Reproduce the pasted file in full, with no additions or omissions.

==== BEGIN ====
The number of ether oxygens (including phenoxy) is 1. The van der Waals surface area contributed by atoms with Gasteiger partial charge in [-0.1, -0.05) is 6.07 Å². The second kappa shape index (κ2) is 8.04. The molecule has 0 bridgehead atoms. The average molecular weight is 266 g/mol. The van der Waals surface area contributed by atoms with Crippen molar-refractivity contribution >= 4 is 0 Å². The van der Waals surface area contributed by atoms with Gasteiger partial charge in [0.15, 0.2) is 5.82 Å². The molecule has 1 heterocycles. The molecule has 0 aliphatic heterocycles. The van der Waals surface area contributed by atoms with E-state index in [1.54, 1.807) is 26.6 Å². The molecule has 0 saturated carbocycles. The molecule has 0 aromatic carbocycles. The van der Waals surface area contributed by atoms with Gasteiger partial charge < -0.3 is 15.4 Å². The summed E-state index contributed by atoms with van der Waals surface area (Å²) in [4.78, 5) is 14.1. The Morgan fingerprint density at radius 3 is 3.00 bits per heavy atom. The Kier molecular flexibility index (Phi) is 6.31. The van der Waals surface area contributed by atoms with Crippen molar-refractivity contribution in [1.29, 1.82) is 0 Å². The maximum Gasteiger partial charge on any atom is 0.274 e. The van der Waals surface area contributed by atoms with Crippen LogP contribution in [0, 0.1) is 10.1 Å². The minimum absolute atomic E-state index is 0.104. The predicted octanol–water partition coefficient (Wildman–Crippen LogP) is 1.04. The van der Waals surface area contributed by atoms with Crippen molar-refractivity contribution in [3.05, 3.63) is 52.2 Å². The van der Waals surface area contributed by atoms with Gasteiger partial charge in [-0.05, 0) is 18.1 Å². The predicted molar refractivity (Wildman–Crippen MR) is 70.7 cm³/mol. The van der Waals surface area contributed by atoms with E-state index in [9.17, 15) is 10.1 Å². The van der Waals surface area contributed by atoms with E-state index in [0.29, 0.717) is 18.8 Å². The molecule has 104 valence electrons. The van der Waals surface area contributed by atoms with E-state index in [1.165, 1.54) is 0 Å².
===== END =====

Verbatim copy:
The number of ether oxygens (including phenoxy) is 1. The van der Waals surface area contributed by atoms with Gasteiger partial charge in [-0.1, -0.05) is 6.07 Å². The second kappa shape index (κ2) is 8.04. The molecule has 0 bridgehead atoms. The average molecular weight is 266 g/mol. The van der Waals surface area contributed by atoms with Crippen molar-refractivity contribution >= 4 is 0 Å². The van der Waals surface area contributed by atoms with Gasteiger partial charge in [0.15, 0.2) is 5.82 Å². The molecule has 1 heterocycles. The molecule has 0 aliphatic heterocycles. The van der Waals surface area contributed by atoms with E-state index in [1.54, 1.807) is 26.6 Å². The molecule has 0 saturated carbocycles. The molecule has 0 aromatic carbocycles. The van der Waals surface area contributed by atoms with Gasteiger partial charge < -0.3 is 15.4 Å². The summed E-state index contributed by atoms with van der Waals surface area (Å²) in [4.78, 5) is 14.1. The Morgan fingerprint density at radius 3 is 3.00 bits per heavy atom. The Kier molecular flexibility index (Phi) is 6.31. The van der Waals surface area contributed by atoms with Crippen molar-refractivity contribution in [1.29, 1.82) is 0 Å². The maximum Gasteiger partial charge on any atom is 0.274 e. The van der Waals surface area contributed by atoms with Crippen LogP contribution in [0, 0.1) is 10.1 Å². The minimum absolute atomic E-state index is 0.104. The predicted octanol–water partition coefficient (Wildman–Crippen LogP) is 1.04. The van der Waals surface area contributed by atoms with Crippen molar-refractivity contribution in [3.05, 3.63) is 52.2 Å². The van der Waals surface area contributed by atoms with Gasteiger partial charge in [-0.05, 0) is 18.1 Å². The predicted molar refractivity (Wildman–Crippen MR) is 70.7 cm³/mol. The van der Waals surface area contributed by atoms with E-state index in [9.17, 15) is 10.1 Å². The van der Waals surface area contributed by atoms with E-state index in [0.29, 0.717) is 18.8 Å². The molecule has 104 valence electrons. The van der Waals surface area contributed by atoms with E-state index in [1.165, 1.54) is 0 Å².